The Ile de Ré is about halfway down the French Atlantic coast and is linked to the rest of the Charente-Maritime département (17) at La Rochelle by a road bridge opened in 1988 to replace ferries. I've never been able to understand the economics of the French seaside, almost deserted for much of the year and packed out for only eight weeks. How do the restaurants, ice-cream sellers and hirers-out of bicycles ever recover their capital costs? But they do, partly through seasonal pricing - it costs 16 euros to cross and return over the Ile de Ré bridge (below left) in the high season, but only 8 the rest of the year.
Although prices may have gone up over the years, the atmosphere of French coastal towns in season is still reminiscent of some of the films directed by Eric Rohmer (1920-2010), from The Collector in 1967 to A Summer's Tale in 1996, though none of the four which were set at the seaside* (the others being Pauline at the Beach (1983) and The Green Ray (1986) ) was filmed on the Ile de Re. To reinforce the sense of time stood still, particularly marked on Ré, there are plenty of Citroën Méharis about (above right), despite their production having stopped in France in 1988.
The island is a favourite with well-off Parisians, who have pushed up property prices in a manner familiar to those residents of Notting Hill who have a little place in Cornwall, and all too familiar to the Cornish as well. A small house in one of the pretty lanes lined with hollyhocks in the largest town of Saint Martin de Ré could easily cost well over 1 million euros and the island's harbours are full of appropriately sized yachts. To cater for this up market clientele, Saint Martin and the other smaller towns are full of chic boutiques and restaurants which open up for the season and close after September. The permanent population is only 20,000 but surges tenfold in the summer, so the islands' supermarkets (there are just a few) are larger than might be expected. There are also street and covered markets (above) in the towns. The challenge of meeting the increased demand in the summer for water, not so much for electricity, must be considerable, but infrastructure is a French speciality. The domestic broadband speed was as good as anything I've come across in the UK. Rural areas in France already seem to be getting service levels which are just promises from BT.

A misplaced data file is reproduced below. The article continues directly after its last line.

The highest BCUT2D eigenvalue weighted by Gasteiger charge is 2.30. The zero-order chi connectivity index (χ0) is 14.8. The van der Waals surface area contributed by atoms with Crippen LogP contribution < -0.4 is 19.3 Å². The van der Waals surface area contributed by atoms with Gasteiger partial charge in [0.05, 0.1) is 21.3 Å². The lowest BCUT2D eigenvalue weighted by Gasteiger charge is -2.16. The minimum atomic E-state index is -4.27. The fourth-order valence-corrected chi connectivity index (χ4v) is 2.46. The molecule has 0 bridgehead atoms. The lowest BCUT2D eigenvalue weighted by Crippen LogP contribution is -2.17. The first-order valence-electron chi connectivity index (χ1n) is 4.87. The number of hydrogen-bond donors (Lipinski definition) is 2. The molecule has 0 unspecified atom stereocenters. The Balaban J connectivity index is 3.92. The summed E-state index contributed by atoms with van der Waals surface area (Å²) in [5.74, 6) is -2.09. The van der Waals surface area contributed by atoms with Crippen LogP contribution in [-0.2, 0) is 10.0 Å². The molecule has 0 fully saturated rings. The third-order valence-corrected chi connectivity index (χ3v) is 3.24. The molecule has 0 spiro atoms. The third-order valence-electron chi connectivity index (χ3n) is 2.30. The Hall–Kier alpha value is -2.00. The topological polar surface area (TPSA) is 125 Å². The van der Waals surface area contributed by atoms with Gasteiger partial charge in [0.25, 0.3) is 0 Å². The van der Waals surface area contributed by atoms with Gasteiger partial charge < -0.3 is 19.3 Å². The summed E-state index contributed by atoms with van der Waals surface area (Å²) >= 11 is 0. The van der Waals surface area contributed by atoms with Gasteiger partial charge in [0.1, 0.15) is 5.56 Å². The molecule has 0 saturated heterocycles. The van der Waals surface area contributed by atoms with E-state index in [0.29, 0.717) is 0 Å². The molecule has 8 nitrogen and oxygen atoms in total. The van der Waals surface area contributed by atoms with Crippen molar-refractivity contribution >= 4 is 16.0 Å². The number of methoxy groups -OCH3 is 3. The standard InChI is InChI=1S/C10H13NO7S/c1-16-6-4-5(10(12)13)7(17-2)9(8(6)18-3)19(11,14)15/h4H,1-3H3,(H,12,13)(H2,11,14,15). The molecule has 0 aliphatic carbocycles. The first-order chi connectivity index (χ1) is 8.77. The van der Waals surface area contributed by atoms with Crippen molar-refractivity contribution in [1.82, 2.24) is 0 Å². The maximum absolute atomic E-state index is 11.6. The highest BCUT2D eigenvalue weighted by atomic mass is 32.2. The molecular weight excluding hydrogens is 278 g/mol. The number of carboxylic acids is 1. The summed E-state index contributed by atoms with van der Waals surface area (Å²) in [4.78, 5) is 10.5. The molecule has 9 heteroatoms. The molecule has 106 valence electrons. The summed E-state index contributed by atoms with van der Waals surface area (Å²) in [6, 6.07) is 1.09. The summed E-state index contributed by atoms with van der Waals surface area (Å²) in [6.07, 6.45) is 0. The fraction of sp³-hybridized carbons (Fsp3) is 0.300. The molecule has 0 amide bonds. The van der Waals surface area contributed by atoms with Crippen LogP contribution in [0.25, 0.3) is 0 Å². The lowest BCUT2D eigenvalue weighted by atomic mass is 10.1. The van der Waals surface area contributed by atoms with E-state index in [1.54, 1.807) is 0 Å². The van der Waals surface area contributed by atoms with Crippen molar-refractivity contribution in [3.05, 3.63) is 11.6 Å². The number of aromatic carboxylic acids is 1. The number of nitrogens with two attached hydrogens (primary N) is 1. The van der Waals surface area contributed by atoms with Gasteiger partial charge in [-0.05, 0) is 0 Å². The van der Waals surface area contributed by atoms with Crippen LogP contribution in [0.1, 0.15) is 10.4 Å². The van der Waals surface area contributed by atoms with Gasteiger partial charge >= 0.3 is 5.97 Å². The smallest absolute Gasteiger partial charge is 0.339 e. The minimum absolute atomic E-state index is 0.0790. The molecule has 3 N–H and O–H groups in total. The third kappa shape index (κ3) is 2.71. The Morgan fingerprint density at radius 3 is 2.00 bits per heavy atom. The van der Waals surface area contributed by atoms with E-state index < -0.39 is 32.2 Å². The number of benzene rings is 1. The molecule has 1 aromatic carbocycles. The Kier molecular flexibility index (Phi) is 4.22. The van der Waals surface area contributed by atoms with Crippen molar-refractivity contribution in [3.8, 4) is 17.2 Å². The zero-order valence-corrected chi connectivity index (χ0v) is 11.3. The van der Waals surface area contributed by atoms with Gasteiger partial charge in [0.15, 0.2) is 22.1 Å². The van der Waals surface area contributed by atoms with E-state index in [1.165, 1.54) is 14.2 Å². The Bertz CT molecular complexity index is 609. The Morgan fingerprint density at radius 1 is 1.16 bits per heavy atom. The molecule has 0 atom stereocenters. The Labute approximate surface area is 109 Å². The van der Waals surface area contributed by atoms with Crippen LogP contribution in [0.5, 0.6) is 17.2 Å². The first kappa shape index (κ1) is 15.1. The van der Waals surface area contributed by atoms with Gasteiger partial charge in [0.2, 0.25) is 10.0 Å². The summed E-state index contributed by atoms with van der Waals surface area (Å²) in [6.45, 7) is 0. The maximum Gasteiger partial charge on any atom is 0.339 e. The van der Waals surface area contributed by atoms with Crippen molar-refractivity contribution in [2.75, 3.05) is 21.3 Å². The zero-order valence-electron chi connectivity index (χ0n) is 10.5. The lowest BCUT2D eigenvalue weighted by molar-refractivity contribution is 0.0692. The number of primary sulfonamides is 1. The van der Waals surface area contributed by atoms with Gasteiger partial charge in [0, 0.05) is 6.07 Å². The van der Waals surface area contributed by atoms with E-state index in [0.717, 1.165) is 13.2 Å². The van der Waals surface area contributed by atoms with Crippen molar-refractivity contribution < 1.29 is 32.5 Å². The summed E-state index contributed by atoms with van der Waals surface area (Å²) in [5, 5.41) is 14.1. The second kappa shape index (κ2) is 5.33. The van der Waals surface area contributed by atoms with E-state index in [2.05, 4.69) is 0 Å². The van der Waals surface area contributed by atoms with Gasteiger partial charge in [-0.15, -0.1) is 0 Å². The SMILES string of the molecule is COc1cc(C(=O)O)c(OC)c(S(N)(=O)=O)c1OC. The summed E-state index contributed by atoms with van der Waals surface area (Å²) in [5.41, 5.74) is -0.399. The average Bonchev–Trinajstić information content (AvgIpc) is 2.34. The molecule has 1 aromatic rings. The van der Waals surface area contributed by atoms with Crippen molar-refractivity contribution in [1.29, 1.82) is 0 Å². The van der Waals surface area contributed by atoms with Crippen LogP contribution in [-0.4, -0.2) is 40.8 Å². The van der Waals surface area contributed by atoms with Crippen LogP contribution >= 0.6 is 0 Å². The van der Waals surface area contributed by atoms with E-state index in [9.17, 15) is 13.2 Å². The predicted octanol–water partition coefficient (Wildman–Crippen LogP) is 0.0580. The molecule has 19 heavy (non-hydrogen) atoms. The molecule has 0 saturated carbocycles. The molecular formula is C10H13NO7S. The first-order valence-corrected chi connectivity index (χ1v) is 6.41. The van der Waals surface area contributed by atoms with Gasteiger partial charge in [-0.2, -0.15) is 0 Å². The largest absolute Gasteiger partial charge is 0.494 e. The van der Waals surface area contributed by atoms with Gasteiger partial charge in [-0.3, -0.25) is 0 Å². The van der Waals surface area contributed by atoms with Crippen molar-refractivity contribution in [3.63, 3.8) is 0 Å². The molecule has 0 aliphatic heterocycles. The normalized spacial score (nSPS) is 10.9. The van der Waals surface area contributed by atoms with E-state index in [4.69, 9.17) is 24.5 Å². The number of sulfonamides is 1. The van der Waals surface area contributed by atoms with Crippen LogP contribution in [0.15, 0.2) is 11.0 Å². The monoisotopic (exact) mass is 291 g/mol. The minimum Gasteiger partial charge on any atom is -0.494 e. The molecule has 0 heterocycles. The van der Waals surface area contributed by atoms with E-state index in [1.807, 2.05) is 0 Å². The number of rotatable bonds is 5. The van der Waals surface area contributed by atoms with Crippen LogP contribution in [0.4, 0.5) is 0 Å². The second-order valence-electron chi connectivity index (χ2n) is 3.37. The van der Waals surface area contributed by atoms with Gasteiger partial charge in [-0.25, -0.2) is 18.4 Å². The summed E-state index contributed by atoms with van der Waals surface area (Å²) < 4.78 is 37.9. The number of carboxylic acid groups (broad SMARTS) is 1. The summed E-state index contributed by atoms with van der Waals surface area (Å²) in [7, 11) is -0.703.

As well as offering beaches and sailing, the island is exceptionally cycle-friendly and easy to cross on pistes cyclables which run through vineyards and pinewoods. Traffic calming in the towns seems to have induced levels of consideration from motorists for cyclists and pedestrians which are only rarely encountered in the rest of the country. Cross-island expeditions by bike are relaxing, not too arduous - it's very flat and the towns, each with its own character, are not far apart - and provide an unusual chance to see primary producers of sea salt and oysters at their work (below).
This isn't a travel blog so I'll stop now - it's enough to say I would like to go back to the Ile de Ré, and also visit the nearby Ile d'Oléron, which, I'm told, is less bourgeois, more sauvage. But beware, French resorts are crowded in August, less so in July and September. The British presence on Re seems quite small by comparison with Dordogneshire, in or out of season. There are a few second homes which are UK-owned (or more likely owned by UK-controlled trusts), probably bought by bankers looking for something more sophisticated than Padstow or Salcombe - better weather for sure.
* La Collectionneuse, Compte d'été, Pauline à la plage, Le Rayon vert are the French titles.
UPDATE 27 JULY 2014
I have it on good authority that the Ile de Ré is as enjoyable in 2014 as it was in 2013, although there seem to be more English and Irish visitors this year. Philippe Le Guay’s film, Alceste à bicyclette (Cycling with Molière), mostly set on the Ile de Ré, is currently on release in the UK.